We, the undersigned, protest the new Modern Greek transliteration table mandated by the Library of Congress (http://www.loc.gov/catdir/cpso/romanization/greekm.pdf) and insist that the changes to transliteration practices be tabled indefinitely. The most significant change involves removing or omitting the romanized h (that represents the rough breathing in the transliteration of polytonic Greek) in bibliographic and authority records for all monotonic Greek but also instructs the cataloger to retain the h in cases where the word is written in polytonic Greek. Thereby, the LC mandate splits Modern Greek publications into monotonic and polytonic subsets, which has serious consequences for library professionals and researchers, such as:
The LC mandate assumes that researchers and public services staff are aware whether modern Greek publications with which they are working or searching are monotonic or polytonic Greek.
The LC mandate will require catalogers and technical services staff to have advanced knowledge of Greek in order to implement the tables properly.
The LC transliteration table offers the following guidelines for identification which may be confusing to most users and library professionals:
Katharevousa, an archaizing form of modern Greek, is written in polytonic orthography. Demotic, the colloquial form, can be written in either polytonic or monotonic. In 1976, demotic became the official language of Greece; in 1982, monotonic became the official orthography.
If it is not evident whether the text to be romanized is in polytonic or monotonic orthography, examine the rest of the item. If that provides no information, consider an item issued before 1982 to be in polytonic, and an item issued in 1982 or later to be in monotonic.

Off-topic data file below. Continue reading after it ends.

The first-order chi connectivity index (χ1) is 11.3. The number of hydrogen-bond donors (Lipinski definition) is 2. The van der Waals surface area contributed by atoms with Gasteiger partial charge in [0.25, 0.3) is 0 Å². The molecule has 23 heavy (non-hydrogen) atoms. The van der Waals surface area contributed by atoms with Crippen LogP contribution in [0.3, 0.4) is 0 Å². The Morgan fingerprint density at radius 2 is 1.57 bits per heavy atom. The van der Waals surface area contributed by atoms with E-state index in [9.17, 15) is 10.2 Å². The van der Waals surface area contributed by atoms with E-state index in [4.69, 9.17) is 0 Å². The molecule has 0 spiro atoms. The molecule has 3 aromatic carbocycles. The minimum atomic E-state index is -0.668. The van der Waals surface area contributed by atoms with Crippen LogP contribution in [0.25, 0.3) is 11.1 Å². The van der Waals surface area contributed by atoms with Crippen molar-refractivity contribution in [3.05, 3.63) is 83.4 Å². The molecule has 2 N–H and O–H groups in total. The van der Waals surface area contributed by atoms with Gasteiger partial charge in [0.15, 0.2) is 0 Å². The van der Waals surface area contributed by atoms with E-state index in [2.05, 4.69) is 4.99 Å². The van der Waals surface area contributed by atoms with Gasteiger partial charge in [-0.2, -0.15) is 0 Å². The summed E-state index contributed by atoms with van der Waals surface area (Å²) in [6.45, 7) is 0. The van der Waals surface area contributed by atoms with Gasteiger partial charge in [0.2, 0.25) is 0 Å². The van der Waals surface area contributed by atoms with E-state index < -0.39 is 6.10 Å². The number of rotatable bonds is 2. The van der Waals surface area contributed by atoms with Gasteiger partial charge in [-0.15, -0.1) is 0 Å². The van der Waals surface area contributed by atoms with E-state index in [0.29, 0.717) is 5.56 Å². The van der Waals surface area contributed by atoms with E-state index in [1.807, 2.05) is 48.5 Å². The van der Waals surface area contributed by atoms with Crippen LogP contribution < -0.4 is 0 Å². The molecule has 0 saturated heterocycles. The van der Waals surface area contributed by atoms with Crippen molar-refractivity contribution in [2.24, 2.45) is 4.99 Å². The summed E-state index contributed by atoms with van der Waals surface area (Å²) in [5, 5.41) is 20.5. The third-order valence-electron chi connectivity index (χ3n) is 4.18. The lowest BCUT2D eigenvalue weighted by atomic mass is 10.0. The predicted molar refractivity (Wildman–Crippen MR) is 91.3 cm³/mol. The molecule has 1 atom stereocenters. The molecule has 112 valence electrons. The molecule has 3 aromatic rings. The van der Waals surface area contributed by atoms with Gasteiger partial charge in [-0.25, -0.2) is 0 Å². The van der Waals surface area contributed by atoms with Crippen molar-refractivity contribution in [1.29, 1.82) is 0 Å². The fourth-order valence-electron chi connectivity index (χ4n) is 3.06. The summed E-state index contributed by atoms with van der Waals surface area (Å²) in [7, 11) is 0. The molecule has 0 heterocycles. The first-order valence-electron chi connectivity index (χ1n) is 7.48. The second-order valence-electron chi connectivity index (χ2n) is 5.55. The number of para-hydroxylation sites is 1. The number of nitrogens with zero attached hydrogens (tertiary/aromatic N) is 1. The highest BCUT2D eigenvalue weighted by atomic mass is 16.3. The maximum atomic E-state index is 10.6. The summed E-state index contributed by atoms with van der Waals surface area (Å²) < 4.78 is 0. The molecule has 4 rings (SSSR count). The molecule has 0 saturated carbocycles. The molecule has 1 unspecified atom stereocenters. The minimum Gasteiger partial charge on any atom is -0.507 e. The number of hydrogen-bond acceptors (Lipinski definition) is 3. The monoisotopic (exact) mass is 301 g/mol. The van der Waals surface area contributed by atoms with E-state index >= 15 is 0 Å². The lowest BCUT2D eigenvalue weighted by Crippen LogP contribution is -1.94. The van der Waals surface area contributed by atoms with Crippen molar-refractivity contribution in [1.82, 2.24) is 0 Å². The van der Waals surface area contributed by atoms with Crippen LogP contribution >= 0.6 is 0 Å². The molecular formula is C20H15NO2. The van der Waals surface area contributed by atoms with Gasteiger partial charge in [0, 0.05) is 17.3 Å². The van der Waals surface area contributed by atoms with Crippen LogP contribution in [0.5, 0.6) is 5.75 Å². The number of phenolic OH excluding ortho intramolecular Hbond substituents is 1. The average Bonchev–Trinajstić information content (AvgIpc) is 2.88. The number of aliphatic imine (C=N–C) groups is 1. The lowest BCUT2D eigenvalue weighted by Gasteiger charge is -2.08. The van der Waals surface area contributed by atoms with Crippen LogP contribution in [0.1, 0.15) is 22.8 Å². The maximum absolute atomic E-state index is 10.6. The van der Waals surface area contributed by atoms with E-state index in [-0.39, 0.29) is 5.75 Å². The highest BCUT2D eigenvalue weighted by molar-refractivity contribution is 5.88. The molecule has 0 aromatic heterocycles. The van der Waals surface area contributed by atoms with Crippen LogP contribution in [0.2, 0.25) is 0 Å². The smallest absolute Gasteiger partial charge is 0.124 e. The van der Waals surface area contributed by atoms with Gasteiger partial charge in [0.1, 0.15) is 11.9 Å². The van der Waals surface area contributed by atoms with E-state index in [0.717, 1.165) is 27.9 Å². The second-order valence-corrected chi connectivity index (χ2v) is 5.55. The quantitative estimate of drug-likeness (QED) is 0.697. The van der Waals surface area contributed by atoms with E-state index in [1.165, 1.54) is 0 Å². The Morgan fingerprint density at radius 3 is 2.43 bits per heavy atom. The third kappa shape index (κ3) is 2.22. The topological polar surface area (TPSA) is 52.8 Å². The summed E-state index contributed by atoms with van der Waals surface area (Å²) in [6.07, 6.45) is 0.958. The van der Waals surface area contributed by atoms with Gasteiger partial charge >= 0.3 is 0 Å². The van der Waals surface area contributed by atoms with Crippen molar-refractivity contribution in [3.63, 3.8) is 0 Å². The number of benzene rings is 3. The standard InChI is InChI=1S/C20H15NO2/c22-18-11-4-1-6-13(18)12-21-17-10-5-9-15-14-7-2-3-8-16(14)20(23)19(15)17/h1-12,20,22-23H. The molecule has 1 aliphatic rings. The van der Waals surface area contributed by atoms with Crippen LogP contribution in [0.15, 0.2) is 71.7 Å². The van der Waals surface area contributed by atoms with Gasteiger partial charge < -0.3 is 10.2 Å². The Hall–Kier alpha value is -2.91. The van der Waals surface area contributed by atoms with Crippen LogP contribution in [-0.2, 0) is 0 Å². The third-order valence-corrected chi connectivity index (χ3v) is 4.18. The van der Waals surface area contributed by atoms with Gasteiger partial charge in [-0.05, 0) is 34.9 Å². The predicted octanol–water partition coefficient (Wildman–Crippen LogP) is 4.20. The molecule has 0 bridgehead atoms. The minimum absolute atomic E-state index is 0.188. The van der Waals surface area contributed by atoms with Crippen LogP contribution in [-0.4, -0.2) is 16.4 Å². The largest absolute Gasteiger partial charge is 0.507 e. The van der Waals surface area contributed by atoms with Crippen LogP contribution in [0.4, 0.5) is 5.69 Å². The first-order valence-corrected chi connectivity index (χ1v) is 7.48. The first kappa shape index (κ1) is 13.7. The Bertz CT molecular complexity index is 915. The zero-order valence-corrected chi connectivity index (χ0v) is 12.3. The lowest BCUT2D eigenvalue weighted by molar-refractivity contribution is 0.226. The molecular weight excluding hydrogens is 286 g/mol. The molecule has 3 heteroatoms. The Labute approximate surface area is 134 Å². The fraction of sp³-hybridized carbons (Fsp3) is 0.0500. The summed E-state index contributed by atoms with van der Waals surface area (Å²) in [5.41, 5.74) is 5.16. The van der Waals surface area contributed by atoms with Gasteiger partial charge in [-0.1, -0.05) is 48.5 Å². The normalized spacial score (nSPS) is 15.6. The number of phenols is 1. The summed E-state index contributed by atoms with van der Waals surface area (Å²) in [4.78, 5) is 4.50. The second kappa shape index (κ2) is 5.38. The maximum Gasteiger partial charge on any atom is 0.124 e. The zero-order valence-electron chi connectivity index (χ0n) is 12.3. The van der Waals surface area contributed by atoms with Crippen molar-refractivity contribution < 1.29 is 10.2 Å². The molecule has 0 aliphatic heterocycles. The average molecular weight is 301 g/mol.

The LC mandate will force researchers to search Greek words beginning with vowels in two different ways: with and without the rough breathing. For example: Hetaireia Hellenikou Logotechnikou kai Historikou Archeiou and Etaireia Ellenikou Logotechnikou kai Istorikou Archeiou. The mandate fails to consider whether researchers will know if a specific item for which they are searching used monotonic or polytonic Greek and/or if the catalog record for a post-1982 item has undergone retrospective conversion.
The LC mandate will necessitate the retrospective cleanup of bibliographic records for Greek publications dating between 1982 and 2010 as well as changes to an even larger number of existing authority files. Otherwise, the mandate creates an arbitrary dividing line between pre-2010 and post-2010 records that will confuse users and library professionals alike.
Retrospective cleanup will require complex machine conversions. Among the possible complications:
o Machine conversions will need to distinguish monotonic Greek from polytonic Greek and from other languages (for ex. parallel titles in English) in bibliographic records.
o Non-filing indicators in the MARC 245 field will need to be changed for every title that begins with the definite articles ο, η, οι, and αι for monotonic Greek publications but left as-is for post-1982 polytonic Greek publications.
o Serials records for Greek publications will need to be split to reflect those publications that switched from polytonic orthography to monotonic orthography between 1982 and the present.